Rock legend Mick Jagger is a huge fan of reggae music.
When it comes to rock and roll, there are a few bands that people around the world think of instantly. The Rolling Stones is one of those bands, and even more impactful is their lead singer, Mick Jagger. It should come as no surprise that his musical influences are wide and varied. He recently sat down with Far Out Magazine to share his top ten reggae songs, which no doubt have influenced his music in one way or another.
Mick Jagger remains one of the most influential artists of modern times and has always had a fascination with Jamaica and its music. He’s prided himself on learning about the culture and even owns a home in Jamaica. It’s more than just a mere fascination for him as well as he shared that both he and Charlie Watts, drummer for the Stones drummer, were the two main members of the band to not just love but to adopt reggae into their heart.
He said that the two became so enamored with reggae that they soon started integrating it into their own beats.
“We were interested from a rhythmic point of view, so we started to play reggae beats, and the rest of them picked it up. I’m sure Keith (Richards) would say something different,” he said.
His love of reggae runs so deep that he even took legendary reggae artist Peter Tosh into the fold. That was after Tosh had split from The Wailers as their frontman. He not only invited him to join the band, but he co-signed him to his label as well. After not gaining the success he desired, Tosh would eventually leave the Stones in 1981. Before leaving the group, the two recorded a reggae remix of the Temptations hit “Don’t Look Back,” which was called “(You Gotta Walk And) Don’t Look Back” in 1978.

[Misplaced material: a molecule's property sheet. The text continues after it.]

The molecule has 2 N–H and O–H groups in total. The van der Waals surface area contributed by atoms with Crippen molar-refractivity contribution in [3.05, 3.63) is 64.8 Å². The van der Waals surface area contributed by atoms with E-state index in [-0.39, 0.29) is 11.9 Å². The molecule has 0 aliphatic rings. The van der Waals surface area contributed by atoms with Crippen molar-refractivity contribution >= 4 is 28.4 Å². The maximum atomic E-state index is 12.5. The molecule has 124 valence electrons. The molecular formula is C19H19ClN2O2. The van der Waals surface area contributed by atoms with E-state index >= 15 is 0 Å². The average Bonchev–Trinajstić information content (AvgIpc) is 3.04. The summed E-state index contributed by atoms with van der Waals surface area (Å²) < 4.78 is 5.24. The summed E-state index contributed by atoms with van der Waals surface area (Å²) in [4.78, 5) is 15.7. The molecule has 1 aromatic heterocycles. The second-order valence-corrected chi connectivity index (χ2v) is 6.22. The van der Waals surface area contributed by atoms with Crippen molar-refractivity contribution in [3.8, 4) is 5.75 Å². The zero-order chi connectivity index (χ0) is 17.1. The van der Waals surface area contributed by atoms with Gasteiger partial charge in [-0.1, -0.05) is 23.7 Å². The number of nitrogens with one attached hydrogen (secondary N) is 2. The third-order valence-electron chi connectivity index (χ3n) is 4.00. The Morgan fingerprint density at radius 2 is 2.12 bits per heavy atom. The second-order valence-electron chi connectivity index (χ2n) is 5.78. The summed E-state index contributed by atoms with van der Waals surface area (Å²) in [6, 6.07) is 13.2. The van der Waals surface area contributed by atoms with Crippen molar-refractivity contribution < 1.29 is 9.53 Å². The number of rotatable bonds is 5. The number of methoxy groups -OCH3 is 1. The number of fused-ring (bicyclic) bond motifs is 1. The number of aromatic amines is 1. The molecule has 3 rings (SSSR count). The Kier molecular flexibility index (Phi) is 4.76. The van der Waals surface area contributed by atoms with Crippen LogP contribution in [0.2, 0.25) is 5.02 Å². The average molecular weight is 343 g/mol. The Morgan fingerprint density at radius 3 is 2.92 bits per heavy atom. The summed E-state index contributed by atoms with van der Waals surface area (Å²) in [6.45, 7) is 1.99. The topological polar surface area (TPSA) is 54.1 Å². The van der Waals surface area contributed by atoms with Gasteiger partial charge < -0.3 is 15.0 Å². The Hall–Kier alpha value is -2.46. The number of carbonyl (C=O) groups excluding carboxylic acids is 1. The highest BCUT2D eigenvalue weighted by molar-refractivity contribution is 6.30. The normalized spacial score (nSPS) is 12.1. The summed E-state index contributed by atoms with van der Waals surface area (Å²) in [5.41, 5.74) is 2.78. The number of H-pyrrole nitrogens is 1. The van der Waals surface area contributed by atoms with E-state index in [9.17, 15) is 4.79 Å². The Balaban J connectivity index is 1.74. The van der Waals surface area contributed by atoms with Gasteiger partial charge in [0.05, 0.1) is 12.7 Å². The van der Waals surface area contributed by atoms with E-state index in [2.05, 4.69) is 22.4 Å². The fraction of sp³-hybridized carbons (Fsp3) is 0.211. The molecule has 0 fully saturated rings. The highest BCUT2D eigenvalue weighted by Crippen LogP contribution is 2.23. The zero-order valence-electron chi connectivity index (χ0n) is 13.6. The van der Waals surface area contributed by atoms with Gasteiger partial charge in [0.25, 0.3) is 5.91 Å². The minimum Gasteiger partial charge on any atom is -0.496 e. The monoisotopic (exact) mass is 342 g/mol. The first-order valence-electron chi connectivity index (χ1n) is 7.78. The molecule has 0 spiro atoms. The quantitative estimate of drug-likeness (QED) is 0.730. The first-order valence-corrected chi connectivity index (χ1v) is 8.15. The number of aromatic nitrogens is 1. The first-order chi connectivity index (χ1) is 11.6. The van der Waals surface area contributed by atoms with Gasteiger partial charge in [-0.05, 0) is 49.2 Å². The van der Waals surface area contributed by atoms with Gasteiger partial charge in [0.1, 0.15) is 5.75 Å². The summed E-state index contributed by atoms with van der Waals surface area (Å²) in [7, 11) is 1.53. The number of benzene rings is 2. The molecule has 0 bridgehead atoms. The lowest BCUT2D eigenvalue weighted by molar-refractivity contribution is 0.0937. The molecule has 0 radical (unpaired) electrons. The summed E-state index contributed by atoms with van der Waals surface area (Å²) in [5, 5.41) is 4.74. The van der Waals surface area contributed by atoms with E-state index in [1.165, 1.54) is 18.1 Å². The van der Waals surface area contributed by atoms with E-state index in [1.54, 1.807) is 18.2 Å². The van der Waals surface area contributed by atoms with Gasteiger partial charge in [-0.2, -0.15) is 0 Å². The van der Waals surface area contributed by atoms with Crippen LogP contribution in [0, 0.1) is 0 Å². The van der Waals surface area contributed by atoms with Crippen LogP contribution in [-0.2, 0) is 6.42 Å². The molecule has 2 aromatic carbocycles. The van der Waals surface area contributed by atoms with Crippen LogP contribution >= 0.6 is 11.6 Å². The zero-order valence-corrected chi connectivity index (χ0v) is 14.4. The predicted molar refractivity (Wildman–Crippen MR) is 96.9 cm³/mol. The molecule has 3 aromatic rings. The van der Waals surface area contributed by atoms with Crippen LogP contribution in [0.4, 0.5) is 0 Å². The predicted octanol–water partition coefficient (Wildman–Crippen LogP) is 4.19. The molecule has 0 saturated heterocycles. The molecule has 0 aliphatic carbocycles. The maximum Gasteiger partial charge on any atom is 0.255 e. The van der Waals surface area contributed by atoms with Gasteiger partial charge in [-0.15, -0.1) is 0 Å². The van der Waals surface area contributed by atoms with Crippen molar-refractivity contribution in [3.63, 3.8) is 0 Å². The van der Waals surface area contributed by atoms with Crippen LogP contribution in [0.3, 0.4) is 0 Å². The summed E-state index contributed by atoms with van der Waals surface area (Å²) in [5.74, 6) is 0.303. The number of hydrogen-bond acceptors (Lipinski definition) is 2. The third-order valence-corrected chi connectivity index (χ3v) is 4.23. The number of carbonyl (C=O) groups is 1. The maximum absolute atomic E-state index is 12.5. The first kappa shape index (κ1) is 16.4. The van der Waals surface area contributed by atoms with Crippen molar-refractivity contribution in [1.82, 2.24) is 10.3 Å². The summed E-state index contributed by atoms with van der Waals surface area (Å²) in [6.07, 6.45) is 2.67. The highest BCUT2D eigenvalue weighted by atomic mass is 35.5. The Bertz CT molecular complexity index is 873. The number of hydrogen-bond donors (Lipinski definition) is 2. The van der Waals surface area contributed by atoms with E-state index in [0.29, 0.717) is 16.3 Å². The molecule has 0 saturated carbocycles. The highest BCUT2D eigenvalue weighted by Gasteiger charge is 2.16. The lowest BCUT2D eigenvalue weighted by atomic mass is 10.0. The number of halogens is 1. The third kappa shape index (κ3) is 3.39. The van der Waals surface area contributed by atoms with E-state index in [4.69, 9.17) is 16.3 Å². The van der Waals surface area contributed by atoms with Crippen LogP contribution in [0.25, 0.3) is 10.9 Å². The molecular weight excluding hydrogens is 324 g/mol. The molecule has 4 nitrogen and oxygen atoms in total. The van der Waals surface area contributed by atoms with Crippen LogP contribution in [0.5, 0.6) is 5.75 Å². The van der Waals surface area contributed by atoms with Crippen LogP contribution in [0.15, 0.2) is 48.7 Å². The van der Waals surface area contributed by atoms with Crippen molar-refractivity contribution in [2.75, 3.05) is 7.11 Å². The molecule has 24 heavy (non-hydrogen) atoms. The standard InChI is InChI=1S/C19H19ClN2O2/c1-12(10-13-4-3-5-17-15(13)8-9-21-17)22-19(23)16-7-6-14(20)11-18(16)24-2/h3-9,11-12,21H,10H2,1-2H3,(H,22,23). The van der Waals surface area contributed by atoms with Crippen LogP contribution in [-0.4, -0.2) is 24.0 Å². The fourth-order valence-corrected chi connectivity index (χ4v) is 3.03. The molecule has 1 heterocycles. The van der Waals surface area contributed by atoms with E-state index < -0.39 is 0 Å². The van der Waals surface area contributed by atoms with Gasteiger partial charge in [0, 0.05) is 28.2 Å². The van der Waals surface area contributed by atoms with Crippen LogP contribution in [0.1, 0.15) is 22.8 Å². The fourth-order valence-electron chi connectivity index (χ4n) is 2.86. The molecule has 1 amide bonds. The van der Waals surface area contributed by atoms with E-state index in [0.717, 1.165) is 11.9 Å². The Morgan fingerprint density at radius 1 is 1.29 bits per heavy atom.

He still tries to incorporate reggae music into his projects. In 2011 he created a one-off supergroup project called SuperHeavy which featured Damian Marley. At that time, he said his intention was to showcase different musical styles, with music that ranged from reggae to ballads to Indian music.
Mick Jagger’s love of reggae overflows, and he has more than just ten top hits. His list touches on some of the well-known artists considered the founding fathers of reggae like Bob Marley, Peter Tosh, Max Romeo, and Tenor Saw. Marley’s “Get Up, Stand Up” makes his list. He also stated that the other tracks he loves from his once rival were “No More Trouble” and “War”. Other notable names making his list include Dawn Penn and Toots and the Maytals.
They’ve also had the opportunity to show their appreciation for Jamaica and reggae by living and participating in the culture they love so much. In 1973 they recorded their album Goats Head Soup at Dynamic Sounds studio in Kingston. They also once covered the popular reggae track, “Cherry Oh Baby”, by Eric Donaldson. That was the 1971 Festival Song winner which they included in their 1976 album Black And Blue.
Jagger was also able to participate in a piece of history as in April 1978, he was at the One Love peace concert at the National Stadium in Kingston.
Check out Jagger’s top 10 reggae songs below.
“Get Up,Stand Up / No More Trouble / War” – Bob Marley
“Pick Myself Up” – Peter Tosh
“54-46? That’s My Number” – Toots and the Maytals
“You Don’t Love Me” – Dawn Penn
“Cream Of The Crop” – Gregory Isaacs
“War Ina Babylon” – Max Romeo And The Upsetters
“Brethren And Sisters” – The Viceroys
“Writing On The Wall” – Ronnie Davis
“Ring The Alarm” – Tenor Saw
“Marcus Garvey” – Burning Spear